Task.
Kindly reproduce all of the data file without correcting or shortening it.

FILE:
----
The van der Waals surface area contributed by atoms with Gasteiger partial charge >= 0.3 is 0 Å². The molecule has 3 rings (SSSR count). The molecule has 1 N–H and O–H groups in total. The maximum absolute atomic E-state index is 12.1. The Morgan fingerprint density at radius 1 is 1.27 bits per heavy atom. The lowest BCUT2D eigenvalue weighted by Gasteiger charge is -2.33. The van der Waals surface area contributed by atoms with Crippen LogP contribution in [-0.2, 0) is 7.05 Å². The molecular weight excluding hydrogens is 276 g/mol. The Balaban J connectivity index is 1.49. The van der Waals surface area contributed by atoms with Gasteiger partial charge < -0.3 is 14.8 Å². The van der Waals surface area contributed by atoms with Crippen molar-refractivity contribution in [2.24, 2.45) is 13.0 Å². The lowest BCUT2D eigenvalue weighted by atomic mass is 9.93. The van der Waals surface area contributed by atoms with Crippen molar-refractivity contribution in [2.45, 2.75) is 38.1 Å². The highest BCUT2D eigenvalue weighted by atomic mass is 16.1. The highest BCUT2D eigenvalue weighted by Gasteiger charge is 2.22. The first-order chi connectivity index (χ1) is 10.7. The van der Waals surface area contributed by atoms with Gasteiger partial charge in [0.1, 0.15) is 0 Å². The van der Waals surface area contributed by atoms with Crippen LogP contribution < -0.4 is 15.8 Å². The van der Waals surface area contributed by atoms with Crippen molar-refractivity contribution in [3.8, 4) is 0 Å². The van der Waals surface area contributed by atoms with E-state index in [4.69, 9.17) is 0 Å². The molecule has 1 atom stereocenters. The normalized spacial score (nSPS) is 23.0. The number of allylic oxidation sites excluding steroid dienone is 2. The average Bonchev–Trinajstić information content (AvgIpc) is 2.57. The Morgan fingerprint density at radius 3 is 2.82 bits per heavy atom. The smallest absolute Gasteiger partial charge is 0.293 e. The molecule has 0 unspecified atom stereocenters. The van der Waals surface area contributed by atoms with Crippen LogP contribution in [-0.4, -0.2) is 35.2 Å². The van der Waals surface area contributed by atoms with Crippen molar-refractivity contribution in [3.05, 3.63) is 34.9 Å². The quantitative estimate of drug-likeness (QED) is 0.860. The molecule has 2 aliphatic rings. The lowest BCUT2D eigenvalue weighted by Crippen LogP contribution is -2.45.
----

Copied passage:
The van der Waals surface area contributed by atoms with Gasteiger partial charge >= 0.3 is 0 Å². The molecule has 3 rings (SSSR count). The molecule has 1 N–H and O–H groups in total. The maximum absolute atomic E-state index is 12.1. The Morgan fingerprint density at radius 1 is 1.27 bits per heavy atom. The lowest BCUT2D eigenvalue weighted by Gasteiger charge is -2.33. The van der Waals surface area contributed by atoms with Crippen LogP contribution in [-0.2, 0) is 7.05 Å². The molecular weight excluding hydrogens is 276 g/mol. The Balaban J connectivity index is 1.49. The van der Waals surface area contributed by atoms with Gasteiger partial charge < -0.3 is 14.8 Å². The van der Waals surface area contributed by atoms with Crippen molar-refractivity contribution in [2.24, 2.45) is 13.0 Å². The lowest BCUT2D eigenvalue weighted by atomic mass is 9.93. The van der Waals surface area contributed by atoms with Crippen molar-refractivity contribution in [2.45, 2.75) is 38.1 Å². The highest BCUT2D eigenvalue weighted by atomic mass is 16.1. The highest BCUT2D eigenvalue weighted by Gasteiger charge is 2.22. The first-order chi connectivity index (χ1) is 10.7. The van der Waals surface area contributed by atoms with Gasteiger partial charge in [0.1, 0.15) is 0 Å². The van der Waals surface area contributed by atoms with Crippen LogP contribution < -0.4 is 15.8 Å². The van der Waals surface area contributed by atoms with Crippen molar-refractivity contribution in [3.8, 4) is 0 Å². The van der Waals surface area contributed by atoms with E-state index in [4.69, 9.17) is 0 Å². The molecule has 1 atom stereocenters. The normalized spacial score (nSPS) is 23.0. The number of allylic oxidation sites excluding steroid dienone is 2. The average Bonchev–Trinajstić information content (AvgIpc) is 2.57. The Morgan fingerprint density at radius 3 is 2.82 bits per heavy atom. The smallest absolute Gasteiger partial charge is 0.293 e. The molecule has 0 unspecified atom stereocenters. The van der Waals surface area contributed by atoms with Crippen LogP contribution in [-0.4, -0.2) is 35.2 Å². The van der Waals surface area contributed by atoms with Crippen molar-refractivity contribution in [3.05, 3.63) is 34.9 Å². The quantitative estimate of drug-likeness (QED) is 0.860. The molecule has 2 aliphatic rings. The lowest BCUT2D eigenvalue weighted by Crippen LogP contribution is -2.45.